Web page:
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The Changing Currents of Transpacific Integration: China, the TPP, and Beyond

Adrian H. Hearn and Margaret Myers, editors
The Changing Currents of Transpacific Integration: China, the TPP, and Beyond
ISBN: 978-1-62637-564-2
ISBN: 978-1-62637-578-9
2017/163 pages/LC: 2016043828
"A highly important and original contribution to current debates on transpacific economic integration."—Hiroki Takeuchi, Southern Methodist University


This comprehensive assessment of transpacific economic integration explores the many ways that new approaches to multilateral cooperation, and notably the Trans-Pacific Partnership (TPP), are transforming the regional landscape.

Reflecting diverse views on the merits of new and wide-ranging agreements, the authors consider: To what extent will the TPP facilitate the US "pivot" to Asia at a time when China, not a TPP member, is attempting to shape regional economic dynamics? Will the Regional Comprehensive Economic Partnership, strongly backed by China, prove complementary or antagonistic to the TPP? How can countries throughout Latin America and Asia best secure benefits from emerging accords? As they engage with these and related issues/debates, they also provide informed assessments of the political and economic significance of the new agreements for the future of transpacific integration.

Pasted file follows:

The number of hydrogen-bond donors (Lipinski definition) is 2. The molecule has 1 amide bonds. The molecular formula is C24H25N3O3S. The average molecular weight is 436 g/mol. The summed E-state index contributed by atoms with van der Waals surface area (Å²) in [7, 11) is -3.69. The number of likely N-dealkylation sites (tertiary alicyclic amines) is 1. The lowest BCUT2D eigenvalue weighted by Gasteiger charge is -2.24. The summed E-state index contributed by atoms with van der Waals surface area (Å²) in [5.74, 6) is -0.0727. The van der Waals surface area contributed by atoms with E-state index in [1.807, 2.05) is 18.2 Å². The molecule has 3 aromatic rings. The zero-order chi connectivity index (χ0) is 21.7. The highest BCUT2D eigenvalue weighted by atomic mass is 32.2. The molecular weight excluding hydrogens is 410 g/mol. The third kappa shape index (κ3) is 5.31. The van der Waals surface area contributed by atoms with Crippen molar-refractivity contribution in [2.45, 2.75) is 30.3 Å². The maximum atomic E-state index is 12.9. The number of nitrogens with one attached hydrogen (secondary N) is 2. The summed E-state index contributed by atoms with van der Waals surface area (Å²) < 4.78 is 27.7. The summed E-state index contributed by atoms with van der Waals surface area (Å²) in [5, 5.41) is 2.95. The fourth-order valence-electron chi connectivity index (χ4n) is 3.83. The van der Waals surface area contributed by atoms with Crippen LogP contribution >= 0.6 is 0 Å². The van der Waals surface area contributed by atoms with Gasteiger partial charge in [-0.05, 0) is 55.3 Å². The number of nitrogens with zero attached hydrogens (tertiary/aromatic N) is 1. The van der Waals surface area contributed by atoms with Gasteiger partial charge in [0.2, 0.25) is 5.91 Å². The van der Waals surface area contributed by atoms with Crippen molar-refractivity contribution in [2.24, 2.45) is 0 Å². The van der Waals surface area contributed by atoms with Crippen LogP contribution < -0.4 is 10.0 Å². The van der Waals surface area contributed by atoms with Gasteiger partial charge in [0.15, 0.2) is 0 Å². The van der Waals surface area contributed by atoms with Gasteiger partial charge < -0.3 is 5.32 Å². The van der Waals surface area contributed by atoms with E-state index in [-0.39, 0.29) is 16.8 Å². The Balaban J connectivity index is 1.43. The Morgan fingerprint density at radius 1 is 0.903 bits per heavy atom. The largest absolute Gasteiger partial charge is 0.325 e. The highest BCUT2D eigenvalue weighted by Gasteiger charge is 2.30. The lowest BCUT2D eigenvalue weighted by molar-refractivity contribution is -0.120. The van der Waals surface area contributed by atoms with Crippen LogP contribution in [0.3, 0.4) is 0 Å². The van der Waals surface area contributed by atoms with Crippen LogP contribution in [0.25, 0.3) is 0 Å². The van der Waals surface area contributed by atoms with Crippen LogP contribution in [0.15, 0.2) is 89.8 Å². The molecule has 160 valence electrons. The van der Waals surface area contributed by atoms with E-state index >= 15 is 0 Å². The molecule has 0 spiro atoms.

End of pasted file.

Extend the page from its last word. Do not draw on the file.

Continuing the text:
Adrian H. Hearn is associate professor at the University of Melbourne. Margaret Myers is director of the China and Latin America Program at the Inter-American Dialogue.


  • Foreword—Carla A. Hills.
  • Regional Integration or Disintegration?—A.H. Hearn and M. Myers.
  • Latin American Visions of Transpacific Integration—A.C. Armony, N.P. Chávez, and A.H. Hearn.
  • Chinese Visions of Transpacific Integration—J. Jin.
  • Contending Visions: The TPP, the Pacific Alliance, and RCEP—B. Kotschwar.
  • Will RCEP Counterbalance or Complement the TPP?—X. Zhang.
  • Chinese Multilateralism: Diluting the TPP—T. Summers.
  • Toward a Consensus on Asia-Pacific Financial Stability—K.P. Gallagher.
  • Agricultural Exceptionalism: A Potential TPP Roadblock—A. Smart and J. Smart.
  • Adapting to the TPP: Chinese Investment in Overseas Agriculture—A.H. Hearn.
  • Harnessing the Currents of Asia Pacific Regional Integration—A.H. Hearn and M. Myers.